A Week’s Worth Review: Mike Shinoda’s “Dropped Frames, Vol.2”

By Daniel Paiz

Welcome to this edition of A Week’s Worth review, where I dig into the newest Mike Shinoda album Dropped Frames, Vol. 2. This ongoing review series is starting to schedule my music week and I’m honestly loving it. To be fair, last week wasn’t the strongest music week, but this project made up for that.

It’s strange how Mike Shinoda continues to get glossed over in the hip-hop game. Perhaps both volumes of Dropped Frames will change that. Either way, let’s jump into Volume 2.

Mike Shinoda drops the frames

Now I’m not sure if you all check out instrumental hip-hop all that much. To be fair, I’m not exactly digging that deep myself for said projects. However, hear me out on why we’re slacking on that. Back in the day, DJs were the focal point in hip-hop. That focus had dropped off, but I think the past decade or so has slightly realigned said interest. Look at how DJ Shadow and DJ Z-Trip are kind of demanding your ears with their mixes.

Yes, that’s not the same as producing one’s own beats. But the thing is, when you do something out of curiosity of your own skill set, good things happen. Shinoda shows that with tracks like this:

This track is arguably one of the best tracks on this album. It’s gaming nostalgia meets hip-hop. Shinoda has been creating on Twitch throughout the COVID-19 pandemic. These creations have included gaining instant feedback from Twitch followers, as well as a collaboration in Vol.1 of the Dropped Frames series. This is special for two reasons.

One, the act of collaboration between artist and fanbase hasn’t really happened in this vein before. Sure, there’s been fan art for all kinds of musicians and artists. There’s been the costly feature an aspiring rapper pays for. But to get this kind of feedback and work with those fans who are dedicated to a larger collaboration is something I haven’t come across for a major artist like this.

Secondly, the challenging oneself in their craft and then putting it out for mass consumption is unusual. Hip-Hop can be overproduced. Pop music in general can sound too polished and lose its authenticity. So when an artist like Shinoda tackles a wide array of nostalgic gaming sounds and synths, and releases it? That’s kind of cool.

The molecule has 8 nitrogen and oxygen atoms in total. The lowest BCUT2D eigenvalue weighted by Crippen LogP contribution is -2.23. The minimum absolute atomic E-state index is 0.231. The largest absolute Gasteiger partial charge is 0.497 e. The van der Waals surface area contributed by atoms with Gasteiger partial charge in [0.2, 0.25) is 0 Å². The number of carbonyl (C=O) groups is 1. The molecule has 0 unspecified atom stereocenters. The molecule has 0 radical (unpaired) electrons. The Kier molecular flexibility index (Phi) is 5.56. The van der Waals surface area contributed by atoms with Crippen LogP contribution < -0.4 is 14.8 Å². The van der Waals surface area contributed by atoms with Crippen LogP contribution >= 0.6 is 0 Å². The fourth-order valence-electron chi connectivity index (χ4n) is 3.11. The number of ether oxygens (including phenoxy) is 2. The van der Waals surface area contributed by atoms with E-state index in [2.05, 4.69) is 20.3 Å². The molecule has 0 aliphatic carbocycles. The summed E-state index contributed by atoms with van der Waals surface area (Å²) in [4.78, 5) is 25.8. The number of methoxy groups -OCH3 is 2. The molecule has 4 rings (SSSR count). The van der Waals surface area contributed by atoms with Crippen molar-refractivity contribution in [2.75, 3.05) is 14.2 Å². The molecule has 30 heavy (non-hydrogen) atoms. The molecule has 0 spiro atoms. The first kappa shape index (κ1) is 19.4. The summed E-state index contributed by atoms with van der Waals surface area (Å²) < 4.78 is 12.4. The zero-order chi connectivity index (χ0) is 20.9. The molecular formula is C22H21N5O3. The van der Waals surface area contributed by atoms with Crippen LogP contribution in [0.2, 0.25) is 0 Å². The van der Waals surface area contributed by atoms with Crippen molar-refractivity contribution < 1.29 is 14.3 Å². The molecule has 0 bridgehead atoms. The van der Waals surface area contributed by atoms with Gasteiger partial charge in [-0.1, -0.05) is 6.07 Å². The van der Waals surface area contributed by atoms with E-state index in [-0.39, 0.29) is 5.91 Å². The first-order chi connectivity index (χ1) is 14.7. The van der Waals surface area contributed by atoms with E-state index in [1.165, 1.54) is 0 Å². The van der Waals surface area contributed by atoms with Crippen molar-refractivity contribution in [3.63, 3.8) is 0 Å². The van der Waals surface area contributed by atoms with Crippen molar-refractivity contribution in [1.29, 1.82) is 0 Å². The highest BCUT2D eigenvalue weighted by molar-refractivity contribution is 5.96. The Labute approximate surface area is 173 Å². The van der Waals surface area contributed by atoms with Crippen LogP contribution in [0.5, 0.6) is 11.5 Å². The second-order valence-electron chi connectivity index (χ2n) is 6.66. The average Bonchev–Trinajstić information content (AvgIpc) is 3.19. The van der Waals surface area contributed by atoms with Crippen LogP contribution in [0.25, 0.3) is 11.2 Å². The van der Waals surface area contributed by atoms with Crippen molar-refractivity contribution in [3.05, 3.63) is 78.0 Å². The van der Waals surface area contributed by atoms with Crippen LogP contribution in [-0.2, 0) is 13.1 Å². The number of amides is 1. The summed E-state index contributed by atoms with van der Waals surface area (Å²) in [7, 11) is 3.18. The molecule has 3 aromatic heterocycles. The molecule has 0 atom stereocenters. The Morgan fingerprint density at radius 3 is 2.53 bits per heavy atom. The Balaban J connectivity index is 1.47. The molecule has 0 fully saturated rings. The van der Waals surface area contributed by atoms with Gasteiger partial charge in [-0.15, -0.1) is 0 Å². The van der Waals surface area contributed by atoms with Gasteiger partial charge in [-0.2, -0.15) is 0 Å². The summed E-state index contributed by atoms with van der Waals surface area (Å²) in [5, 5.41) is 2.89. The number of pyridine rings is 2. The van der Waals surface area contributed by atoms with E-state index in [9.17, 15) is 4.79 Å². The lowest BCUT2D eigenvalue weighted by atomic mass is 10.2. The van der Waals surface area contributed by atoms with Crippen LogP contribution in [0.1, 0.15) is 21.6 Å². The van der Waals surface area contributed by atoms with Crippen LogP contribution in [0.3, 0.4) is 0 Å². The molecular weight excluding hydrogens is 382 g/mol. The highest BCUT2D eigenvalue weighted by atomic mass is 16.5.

Exploratory music is the best escape

I can understand not roving about the musical landscapes across the internet. When I find my niche, I too tend to stick to it. Projects like this straddle that comfort level while also introducing something new. It’s kind of like that project you check out that’s either going to become a secret favorite, or a tape that you randomly return to.

This song will genuinely reward you for listening to the whole thing!

This particular track appears to be a Twitch-fan favorite, as the sound was sent in from Money Mark and Shinoda flips it. I won’t give too much away, but if you listen to the whole thing above (at a higher volume) it will be worth it. That’s another thing that makes these 12 tracks worth it: how escapist they really are.

Nobody needs a reminder of how many people are getting sick, dying, losing jobs, etc. Staying informed is absolutely important. But, so is taking a moment (or two) for yourself during these trying times. One way to do so is a creative entity that provides escapism.

Over the past week, I can’t get past how disconnected this album is. That’s not to say it completely ignores our current world. Rather it’s born out of what everyone is encountering in modern society today, and providing a break. Escapist fanfare that uplifts your spirits, allows you to bob around in a highly silly or energetic manner, and connect with just the music. To think of all the ways people have to connect remotely, and music once again brings folks together.

It’s stunning in its simplicity.

Go listen to it after this article

As Shinoda himself has said, an instrumental album is not a pathway to Billboard’s top five. However, it does present a body of work that’s open to interpretation more so than an album with lyrics. There are usually expected or intended messages with an artist’s word choice. That’s less true when it comes to the music itself. Sure, Shinoda might be saying something in particular with his instrumentals.

It’s just that a lot of interpretations can be simultaneously right when it comes to this type of project. Creating art that’s set up for you to receive it in your own way is special. Very few projects out there can do this successfully.

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